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Click to learn more about author Leon Adato.
Traditional IT roles are changing. In the last two to three years alone, IT professionals across a variety of disciplines—systems, virtualization, databases, storage, networking—have experienced significant updates to their job descriptions to align with new capabilities introduced by the Cloud.
IT’s function within businesses is changing, as well. A recent KPMG® survey shows that many corporate leaders now realize they must understand the technology side of the business to effectively do their jobs. Still, while companies are rushing to become “digitally transformed” and investing in any and every tool that promises to accelerate processes and deliver a higher-quality customer experience,
IT professionals and department managers are often left out of broader technology strategy discussions.
This burgeoning trend likely comes as no surprise. Historically, IT has been perceived by the business at-large as the “department of no,” choosing to work independently to ensure uptime and availability rather than collaborating with leadership on desired outcomes. Enter Cloud Computing, an elastic and efficient resource that can be configured with the push of a button, which offers business managers the ability to circumvent the IT department entirely and avoid hearing all the technical reasons a project can’t be done. Despite this disconnect, it’s important for IT to maintain a seat the digital transformation table—first and foremost, because the business is what drives all technology initiatives and investments, but also to provide leadership with critical insights.
For example, C-suite executives and other business leaders recognize the transformative potential of technology like cloud computing and other digital initiatives. However, there is more to be considered about which workload and applications should actually be migrated to a service provider, and these considerations are often not appreciated. Many organizations are aiming to have their entire data center hosted in the cloud in the next two years and aim to emulate companies like Netflix® and Facebook®, which use cloud resources to deliver thousands of terabytes of video data to consumers every hour of every day. Those are not the needs of your average enterprise, and the IT department can provide valuable insight as to what type of model is most likely to deliver the needed results.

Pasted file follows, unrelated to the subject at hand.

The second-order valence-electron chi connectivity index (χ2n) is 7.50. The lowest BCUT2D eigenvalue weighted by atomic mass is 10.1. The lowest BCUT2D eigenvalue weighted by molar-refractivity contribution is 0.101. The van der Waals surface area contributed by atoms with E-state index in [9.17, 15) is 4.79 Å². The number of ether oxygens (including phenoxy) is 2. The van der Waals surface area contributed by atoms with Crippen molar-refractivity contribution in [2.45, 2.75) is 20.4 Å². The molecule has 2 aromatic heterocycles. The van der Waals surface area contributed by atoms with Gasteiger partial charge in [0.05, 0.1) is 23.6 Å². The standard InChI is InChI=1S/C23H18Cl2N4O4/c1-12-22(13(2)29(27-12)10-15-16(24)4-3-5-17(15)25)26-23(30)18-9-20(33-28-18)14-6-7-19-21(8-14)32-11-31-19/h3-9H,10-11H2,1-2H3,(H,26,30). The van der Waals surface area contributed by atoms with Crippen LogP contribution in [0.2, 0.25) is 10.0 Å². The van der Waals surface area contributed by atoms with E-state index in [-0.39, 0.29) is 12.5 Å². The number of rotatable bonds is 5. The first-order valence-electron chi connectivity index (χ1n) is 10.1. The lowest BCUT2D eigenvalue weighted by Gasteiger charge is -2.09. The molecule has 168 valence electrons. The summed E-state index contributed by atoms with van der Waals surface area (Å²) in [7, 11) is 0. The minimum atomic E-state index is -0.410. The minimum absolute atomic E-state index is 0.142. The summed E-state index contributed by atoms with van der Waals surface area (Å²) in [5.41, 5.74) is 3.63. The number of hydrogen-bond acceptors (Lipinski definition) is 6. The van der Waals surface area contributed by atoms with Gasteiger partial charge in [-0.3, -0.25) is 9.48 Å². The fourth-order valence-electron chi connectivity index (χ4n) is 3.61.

Similarly, IT having a hand in the direction of technology adoption now can avoid the need to untangle a complicated web of disparate tools and platforms later. Without a centralized team overseeing deployments, organizations risk leveraging numerous tools that may do the same thing—creating wasted resources—or using a platform that hasn’t been vetted and may include security vulnerabilities that would allow exploitations of private customer data. Regardless of the traditional relationship between IT and business leadership, the rapid rate at which organizations today are pursuing digital transformation initiatives requires IT’s involvement.
Save IT a Seat: Best Practices for Bridging the Gap
Rome wasn’t built in a day, and likewise, it will take time and effort to reshape the way IT professionals and business leaders engage in conversations around technology adoption and digital strategy. Here are a few best practices for managing through this process: